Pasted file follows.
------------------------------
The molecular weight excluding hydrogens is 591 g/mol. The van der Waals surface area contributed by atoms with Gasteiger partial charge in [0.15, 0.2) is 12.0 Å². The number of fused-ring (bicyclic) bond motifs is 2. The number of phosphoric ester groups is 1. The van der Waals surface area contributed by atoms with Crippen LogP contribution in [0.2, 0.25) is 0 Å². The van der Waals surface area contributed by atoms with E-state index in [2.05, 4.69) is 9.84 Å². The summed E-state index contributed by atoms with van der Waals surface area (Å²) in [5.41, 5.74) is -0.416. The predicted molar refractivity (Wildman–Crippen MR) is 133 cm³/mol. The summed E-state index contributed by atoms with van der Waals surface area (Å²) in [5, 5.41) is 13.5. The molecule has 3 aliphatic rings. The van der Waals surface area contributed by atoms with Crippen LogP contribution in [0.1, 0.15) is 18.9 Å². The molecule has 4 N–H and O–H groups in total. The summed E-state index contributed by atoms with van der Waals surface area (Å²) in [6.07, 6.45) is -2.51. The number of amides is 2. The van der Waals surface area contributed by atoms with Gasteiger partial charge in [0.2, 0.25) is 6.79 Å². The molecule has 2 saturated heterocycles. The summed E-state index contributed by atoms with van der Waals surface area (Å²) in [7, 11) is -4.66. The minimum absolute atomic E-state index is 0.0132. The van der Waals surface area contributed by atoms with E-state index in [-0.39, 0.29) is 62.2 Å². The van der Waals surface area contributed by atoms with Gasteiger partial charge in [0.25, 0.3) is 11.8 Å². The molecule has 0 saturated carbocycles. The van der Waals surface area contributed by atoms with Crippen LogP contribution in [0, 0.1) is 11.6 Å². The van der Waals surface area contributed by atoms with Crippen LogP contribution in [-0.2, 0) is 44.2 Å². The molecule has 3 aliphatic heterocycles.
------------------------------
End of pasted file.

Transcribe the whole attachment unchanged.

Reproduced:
The molecular weight excluding hydrogens is 591 g/mol. The van der Waals surface area contributed by atoms with Gasteiger partial charge in [0.15, 0.2) is 12.0 Å². The number of fused-ring (bicyclic) bond motifs is 2. The number of phosphoric ester groups is 1. The van der Waals surface area contributed by atoms with Crippen LogP contribution in [0.2, 0.25) is 0 Å². The van der Waals surface area contributed by atoms with E-state index in [2.05, 4.69) is 9.84 Å². The summed E-state index contributed by atoms with van der Waals surface area (Å²) in [5.41, 5.74) is -0.416. The predicted molar refractivity (Wildman–Crippen MR) is 133 cm³/mol. The summed E-state index contributed by atoms with van der Waals surface area (Å²) in [5, 5.41) is 13.5. The molecule has 3 aliphatic rings. The van der Waals surface area contributed by atoms with Crippen LogP contribution in [0.1, 0.15) is 18.9 Å². The molecule has 4 N–H and O–H groups in total. The summed E-state index contributed by atoms with van der Waals surface area (Å²) in [6.07, 6.45) is -2.51. The number of amides is 2. The van der Waals surface area contributed by atoms with Gasteiger partial charge in [0.2, 0.25) is 6.79 Å². The molecule has 2 saturated heterocycles. The summed E-state index contributed by atoms with van der Waals surface area (Å²) in [7, 11) is -4.66. The minimum absolute atomic E-state index is 0.0132. The van der Waals surface area contributed by atoms with E-state index in [-0.39, 0.29) is 62.2 Å². The van der Waals surface area contributed by atoms with Gasteiger partial charge in [0.25, 0.3) is 11.8 Å². The molecule has 0 saturated carbocycles. The van der Waals surface area contributed by atoms with Crippen LogP contribution in [0, 0.1) is 11.6 Å². The van der Waals surface area contributed by atoms with Crippen LogP contribution in [-0.2, 0) is 44.2 Å². The molecule has 3 aliphatic heterocycles.